Gradle (starting from 3.4) cleans build/classes/test and build/resources/test


(LS) #1

Steps to reproduce:

  1. Build project
  2. Delete .gradle and src dirs
  3. Run test task

Expected result:
Tests are executed as they’re compiled in build dir.

Actual result:
Gradle cleans build/classes/test and build/resources/test and skips tests with NO-SOURCE status.

Worked fine with 3.2.1 and earlier.


(Pepper Lebeck-Jobe) #2

This reads a lot like a bug report. But, from my point of view, it could also be interpreted as “Thanks for fixing this!”

Obviously, if you delete all of the sources on which a build is based, then you are essentially asking that the tests not be run. So, Gradle is doing the right thing to tell you that the tests are skipped with NO-SOURCE status.

Why were you counting on the previous behavior? What problem are you trying to solve?


(LS) #3

Thanks for response but I think I did not clearly explain all the details.
First of all the problem I’m solving is migration to newer version of gradle.

  1. In step 1 I’ve built the project, so all compiled files are in build dir.

  2. I do not delete build dir, only .gradle dir and src. I do not need src anymore as I’m not going to build the project once more.

  3. I execute test task which does not depend on clean and build tasks, so based on what logic do I get my classes removed before any task execution? (I assume it’s because of gradle caching or incremental build features as I delete .gradle dir, but here we’re talking about API not internal behavior like caching policies and in my opinion cleaning of build directory is a part of API)

    All projects evaluated.
    Cleaned up directory '…/build/classes/test’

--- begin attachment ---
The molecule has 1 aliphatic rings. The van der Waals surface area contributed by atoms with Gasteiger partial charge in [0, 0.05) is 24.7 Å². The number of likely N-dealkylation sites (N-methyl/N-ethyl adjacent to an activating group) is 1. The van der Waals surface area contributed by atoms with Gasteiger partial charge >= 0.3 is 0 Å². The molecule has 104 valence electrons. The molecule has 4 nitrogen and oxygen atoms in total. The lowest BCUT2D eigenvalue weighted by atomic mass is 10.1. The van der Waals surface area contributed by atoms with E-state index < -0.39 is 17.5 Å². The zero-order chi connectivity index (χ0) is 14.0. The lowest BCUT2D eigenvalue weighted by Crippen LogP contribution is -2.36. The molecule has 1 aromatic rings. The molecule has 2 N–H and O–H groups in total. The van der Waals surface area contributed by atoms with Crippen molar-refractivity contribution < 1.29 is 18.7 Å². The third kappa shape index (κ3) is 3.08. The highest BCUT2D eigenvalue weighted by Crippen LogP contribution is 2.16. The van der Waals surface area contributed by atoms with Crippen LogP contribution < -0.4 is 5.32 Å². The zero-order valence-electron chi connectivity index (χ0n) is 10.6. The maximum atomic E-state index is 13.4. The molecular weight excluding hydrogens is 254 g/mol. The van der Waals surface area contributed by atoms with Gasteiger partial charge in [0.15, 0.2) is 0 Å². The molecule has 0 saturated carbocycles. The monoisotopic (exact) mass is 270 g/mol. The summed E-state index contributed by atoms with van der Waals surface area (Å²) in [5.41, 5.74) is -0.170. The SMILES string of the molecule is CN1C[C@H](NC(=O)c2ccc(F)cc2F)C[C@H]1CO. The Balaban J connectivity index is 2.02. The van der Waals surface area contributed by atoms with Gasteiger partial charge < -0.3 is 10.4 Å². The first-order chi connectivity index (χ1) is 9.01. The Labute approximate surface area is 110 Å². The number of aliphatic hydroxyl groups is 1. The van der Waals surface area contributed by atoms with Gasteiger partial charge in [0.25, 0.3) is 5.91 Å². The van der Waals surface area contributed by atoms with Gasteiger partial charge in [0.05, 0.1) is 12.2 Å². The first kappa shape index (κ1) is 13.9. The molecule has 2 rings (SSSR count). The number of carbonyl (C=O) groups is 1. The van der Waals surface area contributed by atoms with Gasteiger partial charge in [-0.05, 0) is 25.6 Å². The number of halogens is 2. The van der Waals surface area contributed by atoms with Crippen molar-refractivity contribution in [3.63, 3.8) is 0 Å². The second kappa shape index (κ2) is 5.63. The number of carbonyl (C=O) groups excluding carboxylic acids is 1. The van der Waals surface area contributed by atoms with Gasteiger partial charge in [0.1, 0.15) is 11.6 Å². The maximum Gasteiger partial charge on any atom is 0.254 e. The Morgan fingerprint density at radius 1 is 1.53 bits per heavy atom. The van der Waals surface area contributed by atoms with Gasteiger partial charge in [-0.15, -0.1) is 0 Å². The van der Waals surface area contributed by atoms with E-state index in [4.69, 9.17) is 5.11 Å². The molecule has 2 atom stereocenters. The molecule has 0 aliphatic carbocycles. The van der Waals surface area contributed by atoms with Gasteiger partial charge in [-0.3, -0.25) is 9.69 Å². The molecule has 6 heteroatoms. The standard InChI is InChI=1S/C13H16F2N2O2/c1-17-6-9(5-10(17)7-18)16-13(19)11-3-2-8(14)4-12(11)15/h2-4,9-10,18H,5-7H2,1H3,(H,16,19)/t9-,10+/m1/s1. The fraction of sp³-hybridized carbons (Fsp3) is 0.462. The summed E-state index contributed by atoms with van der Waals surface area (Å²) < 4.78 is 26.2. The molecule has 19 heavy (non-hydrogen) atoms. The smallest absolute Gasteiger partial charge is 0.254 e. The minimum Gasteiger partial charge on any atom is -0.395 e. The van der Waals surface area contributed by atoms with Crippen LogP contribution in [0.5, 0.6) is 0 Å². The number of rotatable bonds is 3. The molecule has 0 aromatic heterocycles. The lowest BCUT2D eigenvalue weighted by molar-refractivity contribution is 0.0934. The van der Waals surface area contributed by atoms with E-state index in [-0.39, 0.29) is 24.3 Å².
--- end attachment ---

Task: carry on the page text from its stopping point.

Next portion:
Cleaned up directory '…/build/resources/test’
    Selected primary task ‘test’ from project :

Also please note if I do not delete .gradle dir then tests again work perfectly fine without src dir. So the issue is not in no src -> NO-SOURCES and it’s not a fix of wrong previous behavior (might be but then it’s incomplete fix and should also be reported), but it looks like some internal change in gradle’s file management which causes removal of classes and resources.


(Sterling Greene) #4

There are two things going on.

  1. Removing .gradle or upgrading Gradle deletes class directories since 3.4. This is to prevent scenarios where source files are removed and a Gradle upgrade happens at the same time. This would orphan .class files that would only be removed when running clean and made it hard to reliably cache the output of Java compilation.
  2. When all sources are removed from a task (like JavaCompile), we do not clean-up the orphaned outputs of the task. This is going to be fixed in 4.2.

It’s a bug/incomplete fix that you can delete all of your source files and still run tests in an older version of Gradle.